For a village with 370 inhabitants, at least two hotels, and several restaurants, small doesn’t seem to be an apt description. A week after our trip to Rossum, we found ourselves back in The Netherlands’ largest province, Gelderland, for another rural weekend lunch, this time in rainy Hoog Soeren. A bit over an hour’s drive east, the village is surrounded on all sides by forests, which makes it ideally cozy for a lazy repast, more so given the drowsy weather we’ve had all morning. Even with the slight drizzle I would have preferred to sit out in the umbrella-covered terrace, but Teko insisted it was too cold so after easily getting a spot in the gravel parking lot we went in and were quickly led to a quiet, reserved corner table.
Even in this out of the way town the restaurant staff had their hands full with the lunch crowd – the place was essentially packed. There was enough distance between tables, which was encouraging, but the lack of visible safety precautions was noticeable – no hand sanitizers as far as I could see, no disposable menus, waitstaff with no qualms about (lack of) distancing, to name a few. Given the upward trend of recent cases and increased discussions on nationwide mandatory use of face masks it’s careless not to have the what could be considered minimum requirements lest we end up resurrecting the same challenges as before, or worse. As for the food, eschewing my usual beef burger for the fish of the day – red bass in this case – as a small contribution to environmental sustainability proved to be an ambivalent choice. The burger that Teko ordered and completely devoured looked delicious but the fish, salty and uninspired, barely passed muster. Luckily the subtle white wine and addictive french fries saved the day.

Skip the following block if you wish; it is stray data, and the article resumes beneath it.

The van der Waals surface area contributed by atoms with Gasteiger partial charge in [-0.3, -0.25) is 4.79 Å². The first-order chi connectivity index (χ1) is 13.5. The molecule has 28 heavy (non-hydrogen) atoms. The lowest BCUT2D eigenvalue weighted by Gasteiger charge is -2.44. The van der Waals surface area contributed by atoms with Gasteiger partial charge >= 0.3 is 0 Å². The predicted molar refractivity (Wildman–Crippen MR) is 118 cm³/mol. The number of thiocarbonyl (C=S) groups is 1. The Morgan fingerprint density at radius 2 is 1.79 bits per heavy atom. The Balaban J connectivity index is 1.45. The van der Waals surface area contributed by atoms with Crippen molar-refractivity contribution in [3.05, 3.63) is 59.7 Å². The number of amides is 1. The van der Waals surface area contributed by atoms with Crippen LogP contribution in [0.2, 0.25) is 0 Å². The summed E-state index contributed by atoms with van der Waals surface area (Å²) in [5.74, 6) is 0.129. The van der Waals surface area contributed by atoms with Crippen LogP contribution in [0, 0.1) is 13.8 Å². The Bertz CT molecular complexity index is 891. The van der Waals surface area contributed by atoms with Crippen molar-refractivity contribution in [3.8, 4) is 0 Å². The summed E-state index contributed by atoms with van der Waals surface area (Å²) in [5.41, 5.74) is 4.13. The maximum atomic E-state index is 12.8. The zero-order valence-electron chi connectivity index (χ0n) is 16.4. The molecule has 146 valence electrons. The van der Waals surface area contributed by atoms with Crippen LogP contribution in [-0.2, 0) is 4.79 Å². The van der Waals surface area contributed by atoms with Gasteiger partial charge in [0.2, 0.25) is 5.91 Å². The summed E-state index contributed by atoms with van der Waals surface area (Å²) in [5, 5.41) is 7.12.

Sadly, the rain still kept at it after we were done so there was no chance for a nature walk afterwards. Teko and I would actually like to come back and try some of the other options in the area and get another crack at a brisk walk in the woods. With a lot of luck and a plenty of personal responsibility, here’s hoping we don’t have another lost Spring in our future.